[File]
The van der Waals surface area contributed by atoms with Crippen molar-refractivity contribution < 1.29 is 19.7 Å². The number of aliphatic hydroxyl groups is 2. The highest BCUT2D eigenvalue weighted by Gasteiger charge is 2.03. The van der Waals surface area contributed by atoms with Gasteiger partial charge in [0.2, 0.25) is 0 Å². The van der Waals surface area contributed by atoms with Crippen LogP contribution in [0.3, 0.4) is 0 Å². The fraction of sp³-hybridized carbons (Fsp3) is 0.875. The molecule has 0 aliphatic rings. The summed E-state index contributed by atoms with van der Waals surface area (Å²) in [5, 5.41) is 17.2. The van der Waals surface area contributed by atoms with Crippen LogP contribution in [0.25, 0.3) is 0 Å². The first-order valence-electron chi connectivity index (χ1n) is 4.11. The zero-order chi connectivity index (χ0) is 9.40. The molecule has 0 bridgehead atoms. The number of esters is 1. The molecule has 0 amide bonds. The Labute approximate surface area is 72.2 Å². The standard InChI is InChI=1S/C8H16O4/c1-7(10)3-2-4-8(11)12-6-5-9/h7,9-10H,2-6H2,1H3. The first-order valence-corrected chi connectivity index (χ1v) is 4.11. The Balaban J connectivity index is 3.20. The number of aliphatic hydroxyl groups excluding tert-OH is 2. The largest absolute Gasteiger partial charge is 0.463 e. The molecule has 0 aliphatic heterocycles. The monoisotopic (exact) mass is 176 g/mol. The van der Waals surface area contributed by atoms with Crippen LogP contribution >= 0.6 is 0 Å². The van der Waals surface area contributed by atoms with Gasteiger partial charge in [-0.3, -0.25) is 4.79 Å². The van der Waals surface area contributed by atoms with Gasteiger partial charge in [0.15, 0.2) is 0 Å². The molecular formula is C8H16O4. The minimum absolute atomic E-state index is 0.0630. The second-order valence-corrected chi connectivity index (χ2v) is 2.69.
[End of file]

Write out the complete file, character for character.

The van der Waals surface area contributed by atoms with Crippen molar-refractivity contribution < 1.29 is 19.7 Å². The number of aliphatic hydroxyl groups is 2. The highest BCUT2D eigenvalue weighted by Gasteiger charge is 2.03. The van der Waals surface area contributed by atoms with Gasteiger partial charge in [0.2, 0.25) is 0 Å². The van der Waals surface area contributed by atoms with Crippen LogP contribution in [0.3, 0.4) is 0 Å². The fraction of sp³-hybridized carbons (Fsp3) is 0.875. The molecule has 0 aliphatic rings. The summed E-state index contributed by atoms with van der Waals surface area (Å²) in [5, 5.41) is 17.2. The van der Waals surface area contributed by atoms with Crippen LogP contribution in [0.25, 0.3) is 0 Å². The first-order valence-electron chi connectivity index (χ1n) is 4.11. The zero-order chi connectivity index (χ0) is 9.40. The molecule has 0 bridgehead atoms. The number of esters is 1. The molecule has 0 amide bonds. The Labute approximate surface area is 72.2 Å². The standard InChI is InChI=1S/C8H16O4/c1-7(10)3-2-4-8(11)12-6-5-9/h7,9-10H,2-6H2,1H3. The first-order valence-corrected chi connectivity index (χ1v) is 4.11. The Balaban J connectivity index is 3.20. The number of aliphatic hydroxyl groups excluding tert-OH is 2. The largest absolute Gasteiger partial charge is 0.463 e. The molecule has 0 aliphatic heterocycles. The monoisotopic (exact) mass is 176 g/mol. The van der Waals surface area contributed by atoms with Crippen LogP contribution >= 0.6 is 0 Å². The van der Waals surface area contributed by atoms with Gasteiger partial charge in [-0.3, -0.25) is 4.79 Å². The van der Waals surface area contributed by atoms with Gasteiger partial charge in [0.15, 0.2) is 0 Å². The molecular formula is C8H16O4. The minimum absolute atomic E-state index is 0.0630. The second-order valence-corrected chi connectivity index (χ2v) is 2.69.